Power Training. What Is It & How Will You Benefit?
Power is an important part of everyday life and one of the components of a well-rounded training program. Many functional everyday tasks require power; getting up from a seat, going up stairs, running, hopping, jumping, even staying upright. Likewise, just about every sport requires power in a variety of movements; kicking, throwing, hitting, hurling, etc.
Strength training improves the maximal force component. But due to the principle of specificity, strength training alone won’t produce optimal force over time results. Developing power requires training your ability to apply maximum force rapidly, with endurance.
Ballistic training, plyometric training, boxing, and Olympic lifts are common ways to improve power.
Because power training engages a lot of muscle fibers, including type II muscle fibers, it also builds strength and carries many of the health benefits of strength training. If you keep the rest periods between sets reasonably short or at least not drag out too long, it is also a great way to build aerobic capacity.
Alternatively, just like strength training, if your goal is to build maximum power, you’ll see better results with more extended rest periods between sets. Allowing time for your muscle fibers to recharge ensures maximum motor unit engagement to develop maximal force production for each set. Put another way, longer rest periods will enable you to work your hardest every rep of every set.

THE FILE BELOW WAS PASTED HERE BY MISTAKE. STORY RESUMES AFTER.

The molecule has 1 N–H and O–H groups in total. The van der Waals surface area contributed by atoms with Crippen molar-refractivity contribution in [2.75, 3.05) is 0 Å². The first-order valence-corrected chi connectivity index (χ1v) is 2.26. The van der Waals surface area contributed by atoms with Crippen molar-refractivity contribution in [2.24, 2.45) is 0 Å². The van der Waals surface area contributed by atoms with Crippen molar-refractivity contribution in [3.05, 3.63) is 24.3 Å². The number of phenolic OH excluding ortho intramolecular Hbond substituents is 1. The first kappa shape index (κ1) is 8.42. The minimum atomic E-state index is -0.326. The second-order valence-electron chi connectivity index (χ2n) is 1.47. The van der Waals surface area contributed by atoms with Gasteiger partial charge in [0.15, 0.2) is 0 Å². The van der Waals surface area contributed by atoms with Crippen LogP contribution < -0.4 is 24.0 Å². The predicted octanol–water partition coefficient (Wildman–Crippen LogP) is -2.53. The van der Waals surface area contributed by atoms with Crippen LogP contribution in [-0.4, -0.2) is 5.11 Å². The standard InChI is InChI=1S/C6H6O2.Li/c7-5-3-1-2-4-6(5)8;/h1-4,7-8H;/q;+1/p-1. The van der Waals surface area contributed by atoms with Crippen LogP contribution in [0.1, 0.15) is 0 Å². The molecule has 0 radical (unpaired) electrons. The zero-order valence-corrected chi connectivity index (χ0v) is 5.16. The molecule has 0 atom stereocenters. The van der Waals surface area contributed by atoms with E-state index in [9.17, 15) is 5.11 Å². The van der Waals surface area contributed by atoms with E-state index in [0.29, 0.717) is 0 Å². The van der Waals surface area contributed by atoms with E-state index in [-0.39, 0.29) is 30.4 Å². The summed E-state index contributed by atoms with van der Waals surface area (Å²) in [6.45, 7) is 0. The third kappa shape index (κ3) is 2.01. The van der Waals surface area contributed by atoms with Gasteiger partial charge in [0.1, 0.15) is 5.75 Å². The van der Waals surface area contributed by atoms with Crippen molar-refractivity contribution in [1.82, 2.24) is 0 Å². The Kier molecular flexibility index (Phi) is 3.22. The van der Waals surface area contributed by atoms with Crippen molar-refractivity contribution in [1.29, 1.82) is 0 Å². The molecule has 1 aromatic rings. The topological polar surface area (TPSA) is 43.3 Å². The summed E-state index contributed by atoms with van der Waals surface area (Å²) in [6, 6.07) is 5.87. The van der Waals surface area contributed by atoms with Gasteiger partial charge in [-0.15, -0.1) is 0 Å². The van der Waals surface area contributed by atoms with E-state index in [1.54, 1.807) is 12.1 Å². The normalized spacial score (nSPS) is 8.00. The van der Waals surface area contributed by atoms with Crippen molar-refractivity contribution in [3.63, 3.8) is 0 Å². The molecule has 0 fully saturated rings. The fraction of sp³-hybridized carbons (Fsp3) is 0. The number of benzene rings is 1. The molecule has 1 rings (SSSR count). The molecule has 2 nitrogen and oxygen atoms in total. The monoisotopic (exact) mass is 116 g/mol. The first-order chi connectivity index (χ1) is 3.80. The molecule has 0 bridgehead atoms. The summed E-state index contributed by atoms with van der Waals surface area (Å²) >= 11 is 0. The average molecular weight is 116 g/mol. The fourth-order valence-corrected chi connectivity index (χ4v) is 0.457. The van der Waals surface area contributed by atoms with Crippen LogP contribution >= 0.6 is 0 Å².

Power training does come with a warning. The rapid application of high force means that it carries a higher risk of injury.
When done correctly, it requires a substantial warm-up. I also wouldn’t include demanding power training into my fitness program until I have developed significant strength and conditioning for a reasonable amount of time. That time depends on your initial level of fitness, age, and what exercises you plan to do.
I eased power training into my program at the end of my workouts to get a feel for my body’s readiness. This way, I had a long warm-up before getting into the movements which minimized the risk of severe injury.